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A History of Psychology

Fourth Edition

John G. Benjafield

Publication Date - 12 April 2015

ISBN: 9780199007929

528 pages
7.0 x 9.0 inches

In Stock


A History of Psychology explores the fascinating story of psychology as a discipline while also discussing how thinkers and eras are linked to one another. Placing historical events within philosophical, social, and cultural contexts, this text invites students to develop a full understanding of how the field of psychology developed and is practiced today.


  • Coverage of Canada's historical contributions to the discipline ensures students are aware of this country's role in the history of psychology.
  • Written in an engaging, accessible style, the text draws students into the study of the history of psychology and provides them with the required background to understand theoretical systems.
  • A chronological organization - tracing thinkers from antiquity to modern times - highlights connections between psychological thinkers and psychologists, their works, and the social factors that influenced their ideas.
  • Introductory chapter discusses the importance of studying the history of the discipline, outlines some of the alternative ways one might approach it, and offers greater theoretical perspective when discussing the goals and methodology of the discipline.
  • An engaging art program features more than 40 photographs of key thinkers and psychologists.

About the Author(s)

John G. Benjafield, Retired Professor,

John G. Benjafield is professor emeritus at Brock University, where he taught cognition and the history of psychology for over 30 years. He is currently a Fellow of both the Canadian Psychology Association and the American Psychological Society and has written extensively, including the first three editions of OUP's Cognition.

Table of Contents

    1. Psychology and History
    Studying the History of Psychology
    The New History of Psychology
    The New History of Science
    Feminism and the Psychology of Women
    Psychology as a Social Construction
    Reconciling the "Old" and "New" Histories of Psychology
    2. Touchstones: The Origins of Psychological Thought
    Pythagoras (570-495 BC)
    Plato (427-347 BC)
    Lao-tzu (sixth century BC)
    Aristotle (384-323 BC)
    Averroes (1126-98) and the Re-introduction of Aristotle into European Thought
    St Thomas Aquinas (1225-1274) and the Medieval View of the Universe
    3. Touchstones: From Descartes to Darwin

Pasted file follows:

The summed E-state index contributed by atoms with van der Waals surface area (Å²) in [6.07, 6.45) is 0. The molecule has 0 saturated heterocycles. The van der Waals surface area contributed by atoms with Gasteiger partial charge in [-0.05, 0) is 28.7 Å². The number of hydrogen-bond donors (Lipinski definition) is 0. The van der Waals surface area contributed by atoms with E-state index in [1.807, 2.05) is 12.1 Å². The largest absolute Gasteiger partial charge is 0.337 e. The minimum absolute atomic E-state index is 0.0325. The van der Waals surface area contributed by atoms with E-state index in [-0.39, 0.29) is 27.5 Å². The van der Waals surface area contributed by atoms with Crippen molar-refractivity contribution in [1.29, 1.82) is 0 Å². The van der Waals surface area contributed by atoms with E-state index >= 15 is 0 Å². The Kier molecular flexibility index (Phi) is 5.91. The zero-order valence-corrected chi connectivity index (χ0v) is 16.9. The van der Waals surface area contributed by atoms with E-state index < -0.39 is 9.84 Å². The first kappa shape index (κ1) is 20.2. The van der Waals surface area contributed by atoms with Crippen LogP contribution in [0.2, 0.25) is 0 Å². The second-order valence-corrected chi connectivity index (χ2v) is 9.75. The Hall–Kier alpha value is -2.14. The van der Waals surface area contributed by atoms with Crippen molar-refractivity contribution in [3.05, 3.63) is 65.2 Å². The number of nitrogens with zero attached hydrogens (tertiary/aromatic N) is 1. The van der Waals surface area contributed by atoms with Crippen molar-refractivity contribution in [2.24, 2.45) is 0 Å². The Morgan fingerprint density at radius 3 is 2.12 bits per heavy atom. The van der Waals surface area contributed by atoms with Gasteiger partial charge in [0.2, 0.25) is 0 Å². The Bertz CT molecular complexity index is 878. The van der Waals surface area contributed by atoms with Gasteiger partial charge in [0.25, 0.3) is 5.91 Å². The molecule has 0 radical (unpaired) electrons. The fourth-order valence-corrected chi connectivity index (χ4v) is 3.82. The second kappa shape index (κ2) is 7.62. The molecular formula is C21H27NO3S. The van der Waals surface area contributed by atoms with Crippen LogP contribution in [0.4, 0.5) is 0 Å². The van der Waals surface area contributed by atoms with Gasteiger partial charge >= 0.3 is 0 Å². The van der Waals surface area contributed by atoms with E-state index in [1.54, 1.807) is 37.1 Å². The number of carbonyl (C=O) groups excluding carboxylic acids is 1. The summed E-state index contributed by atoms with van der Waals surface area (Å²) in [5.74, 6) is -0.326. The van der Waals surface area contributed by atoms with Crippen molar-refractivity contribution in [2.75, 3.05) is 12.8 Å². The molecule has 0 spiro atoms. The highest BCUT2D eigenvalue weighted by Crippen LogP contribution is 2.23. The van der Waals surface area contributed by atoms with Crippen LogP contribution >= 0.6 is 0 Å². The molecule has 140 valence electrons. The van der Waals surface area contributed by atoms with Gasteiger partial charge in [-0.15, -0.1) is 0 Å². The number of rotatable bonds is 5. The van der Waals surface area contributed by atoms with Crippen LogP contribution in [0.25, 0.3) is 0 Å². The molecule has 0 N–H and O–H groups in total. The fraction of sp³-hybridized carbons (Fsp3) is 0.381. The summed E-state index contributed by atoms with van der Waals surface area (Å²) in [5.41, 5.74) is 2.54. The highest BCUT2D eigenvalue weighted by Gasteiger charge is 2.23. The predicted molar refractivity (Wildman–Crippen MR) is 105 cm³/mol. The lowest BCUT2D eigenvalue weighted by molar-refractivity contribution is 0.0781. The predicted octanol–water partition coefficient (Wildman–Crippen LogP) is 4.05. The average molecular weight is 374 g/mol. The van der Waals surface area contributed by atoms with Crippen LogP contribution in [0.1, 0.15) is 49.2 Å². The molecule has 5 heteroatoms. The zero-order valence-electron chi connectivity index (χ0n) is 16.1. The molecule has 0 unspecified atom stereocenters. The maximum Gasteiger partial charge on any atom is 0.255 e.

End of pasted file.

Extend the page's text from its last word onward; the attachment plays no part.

Rene Descartes (1596-1650)
    Isaac Newton (1642-1727)
    The British Empiricists: John Locke (1602-1704), George Berkeley (1685-1753), and David Hume (1711-1776)
    James Mill (1773-1836) and John Stuart Mill (1806-1873)
    Mary Wollstonecraft (1759-1797)
    Immanuel Kant (1724-1804)
    Charles Darwin (1809-1882)
    4. The Nineteenth-Century Transformation of Psychology
    J.F. Herbart (1776-1841)
    G.T. Fechner (1801-1887)
    Hermann von Helmholtz (1821-1884)
    Francis Galton (1822-1911)
    Herbert Spencer (1820-1903)
    5. Wundt and His Contemporaries
    Wilhelm Wundt (1832-1920)
    Hermann Ebbinghaus (1850-1909)
    The Wurzburg School
    6. William James
    The Principles of Psychology
    7. Freud and Jung
    The Unconscious
    Sigmund Freud (1856-1939)
    Anna Freud (1895-1982)
    Karen Horney (1885-1952) and the Psychology of Women
    C.G. Jung (1875-1961)
    8. Structure or Function?
    Edward B. Titchener (1867-1927)
    John Dewey (1859-1952)
    Robert S. Woodworth (1869-1962)
    Intelligence Testing
    Psychology in Business
    Comparative Psychology
    9. Behaviourism
    Ivan P. Pavlov (1849-1936)
    Vladimir M. Bekhterev (1857-1927)
    John B. Watson (1878-1958)
    Karl S. Lashley (1890-1958)
    B.F. Skinner (1904-1990)
    10. Gestalt Psychology and the Social Field
    Max Wertheimer (1880-1943)
    Wolfgang Kohler (1887-1967)
    Kurt Koffka (1886-1941)
    Kurt Lewin (1890-1947) and the Emergence of Social Psychology
    Fritz Heider (1896-1988)
    Leon Festinger (1919-1989)
    Solomon Asch (1907-1996)
    Stanley Milgram (1933-1984)
    Kurt Goldstein (1878-1965)
    11. Research Methods
    Philosophy of Science
    Experimental Methods
    R.A. Fisher (1890-1962)
    Correlational Methods
    Charles Spearman (1863-1945)
    Cyril Burt (1883-1971)
    Louis Leon Thurstone (1887-1955)
    Lee J. Cronbach (1916-2001) and "The Two Disciplines of Scientific Psychology"
    Qualitative Research Methods
    12. Theories of Learning
    Ernest R. Hilgard (1904- 2001)
    E.R. Guthrie (1886-1959)
    Clark L. Hull (1884-1952)
    Kenneth W. Spence (1907-1967)
    Charles E. Osgood (1916-1991)
    E.C. Tolman (1886-1959)
    The Verbal-Learning Tradition
    D.O. Hebb (1904-1985)
    Albert Bandura (1925-)
    13. The Developmental Point of View
    G. Stanley Hall (1884-1924)
    James Mark Baldwin (1861-1934)
    Heinz Werner (1890-1964)
    Jean Piaget (1896-1980) and Barbel Inhelder (1913-97)
    L. S. Vygotsky (1896-1934)
    Erik H. Erikson (1902-94)
    Eleanor J. Gibson (1910-2002)
    14. Humanistic Psychology
    The Emergence of Humanistic Psychology
    Charlotte Malachowski Buhler (1893-1974)
    Rollo May (1909-1994)
    Abraham H. Maslow (1908-1970)
    Carl R. Rogers (1902-1987)
    What Happened to Humanistic Psychology?
    George A. Kelly (1905-1967)
    15. Cognitive Psychology
    The Concept of "Information"
    Noam Chomsky (1928- )
    George A. Miller (1920- )
    Jerome S. Bruner (1915- )
    Sir Frederic Bartlett (1886-1969)
    Ulric Neisser (1928-2012)
    Herbert A. Simon (1916-2001)
    16. The Future of Psychology
    Does Psychology Have Paradigms?
    Why Have So Many Psychologists Found the Paradigm Concept Congenial?
    Ludwig Wittgenstein (1889-1951) and the Language of Psychology
    Psychology, Modernism, and Postmodernism
    The Future of the History of Psychology